All in all, our vacation was wonderfully relaxing. And after sleeping for much of it, I realized that I needed a longer break when we returned. Although I did go back to work and my routine after a couple of days, I decided to take one more week off from blogging to recharge and get motivated. And it worked. This year is almost over, and depending on when I choose to do my full digital declutter, I will only have around a handful more blog posts before I take a month off to quiet my mind and come up with experiences and topics I really want to write about next year. Including what it’s like to not use most technology for four weeks. And I can’t wait.

_____

Departure & Our Stateroom

Getting on and off the boat and checking luggage was fairly easy. Obviously you need a passport, and Disney makes sure that you have your boarding pass and information way in advance through your online cruise account. I printed everything and put it together in an easy-to-use binder. In the future, instead of flying in that morning, we decided we would stay in one of the hotels across the street from the port. My sister and her boyfriend did that and they had a direct view of the ship from their balcony. All they had to do was walk across the street to start the boarding process, whereas we had already been traveling for hours and were exhausted by the time we got to San Diego. I highly recommend spending the night there before – the hotels are extremely close and the airport is just a few-minute cab ride to the port area, so traveling is easy and simple.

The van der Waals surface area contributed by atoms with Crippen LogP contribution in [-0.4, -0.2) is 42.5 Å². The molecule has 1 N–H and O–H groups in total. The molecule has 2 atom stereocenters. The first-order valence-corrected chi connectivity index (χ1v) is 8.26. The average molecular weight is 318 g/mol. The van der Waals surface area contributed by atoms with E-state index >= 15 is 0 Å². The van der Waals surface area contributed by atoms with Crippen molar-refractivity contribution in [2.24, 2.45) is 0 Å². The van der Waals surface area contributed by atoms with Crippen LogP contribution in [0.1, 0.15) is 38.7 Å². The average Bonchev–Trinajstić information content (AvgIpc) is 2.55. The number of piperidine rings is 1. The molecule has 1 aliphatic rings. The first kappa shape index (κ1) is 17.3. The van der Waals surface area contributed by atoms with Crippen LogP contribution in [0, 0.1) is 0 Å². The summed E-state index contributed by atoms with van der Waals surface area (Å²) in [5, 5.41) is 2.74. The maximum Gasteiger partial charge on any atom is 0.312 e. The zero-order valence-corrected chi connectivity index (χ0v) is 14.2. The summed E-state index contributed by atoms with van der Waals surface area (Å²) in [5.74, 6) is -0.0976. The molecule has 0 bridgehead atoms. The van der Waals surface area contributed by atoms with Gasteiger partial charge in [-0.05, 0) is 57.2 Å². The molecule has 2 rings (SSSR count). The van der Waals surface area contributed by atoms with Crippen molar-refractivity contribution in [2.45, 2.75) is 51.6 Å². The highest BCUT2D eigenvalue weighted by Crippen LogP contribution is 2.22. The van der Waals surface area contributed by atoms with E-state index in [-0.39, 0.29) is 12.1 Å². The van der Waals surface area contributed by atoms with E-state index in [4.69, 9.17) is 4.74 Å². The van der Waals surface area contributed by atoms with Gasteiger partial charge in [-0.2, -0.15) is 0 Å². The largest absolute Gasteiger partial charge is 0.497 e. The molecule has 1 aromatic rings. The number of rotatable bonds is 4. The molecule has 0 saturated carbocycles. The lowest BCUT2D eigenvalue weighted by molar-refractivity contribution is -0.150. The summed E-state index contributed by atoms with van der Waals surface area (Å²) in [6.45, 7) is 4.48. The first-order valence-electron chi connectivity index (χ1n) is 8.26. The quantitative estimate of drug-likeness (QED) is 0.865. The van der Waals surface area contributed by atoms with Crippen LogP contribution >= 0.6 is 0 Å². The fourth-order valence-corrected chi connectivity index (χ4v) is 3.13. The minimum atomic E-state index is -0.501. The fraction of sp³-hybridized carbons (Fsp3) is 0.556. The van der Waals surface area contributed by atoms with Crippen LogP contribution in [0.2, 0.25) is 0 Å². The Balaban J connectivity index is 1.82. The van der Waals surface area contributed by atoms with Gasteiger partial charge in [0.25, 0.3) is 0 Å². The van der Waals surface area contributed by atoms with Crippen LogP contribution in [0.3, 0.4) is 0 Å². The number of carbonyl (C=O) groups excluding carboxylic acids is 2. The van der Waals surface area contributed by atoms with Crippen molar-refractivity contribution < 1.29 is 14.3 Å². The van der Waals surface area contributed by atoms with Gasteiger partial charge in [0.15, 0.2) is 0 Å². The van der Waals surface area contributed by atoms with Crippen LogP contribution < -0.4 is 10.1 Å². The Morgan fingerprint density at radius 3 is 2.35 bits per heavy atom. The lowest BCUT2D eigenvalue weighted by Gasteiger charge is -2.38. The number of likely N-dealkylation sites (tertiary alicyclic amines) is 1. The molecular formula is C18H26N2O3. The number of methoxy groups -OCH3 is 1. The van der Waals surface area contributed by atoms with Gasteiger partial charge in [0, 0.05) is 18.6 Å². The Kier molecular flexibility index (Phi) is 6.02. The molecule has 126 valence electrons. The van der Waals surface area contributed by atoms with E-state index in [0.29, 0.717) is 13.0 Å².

We decided to splurge and get a room with a balcony which was completely worth it. We had a beautiful view for most of the vacation. We ordered coffee and a continental breakfast to our room each morning by leaving a card out on our door the night before. Although they did not offer any vegan pastry options, it was so nice and convenient to have fruit and coffee delivered each morning at whatever time we chose. Kanan did take advantage of the croissants and donuts available though. Our room was a fair size, most of it was Disney-themed, and our housekeeping staff was fabulous. One of the nights we came back to our room and they had decorated it for our anniversary!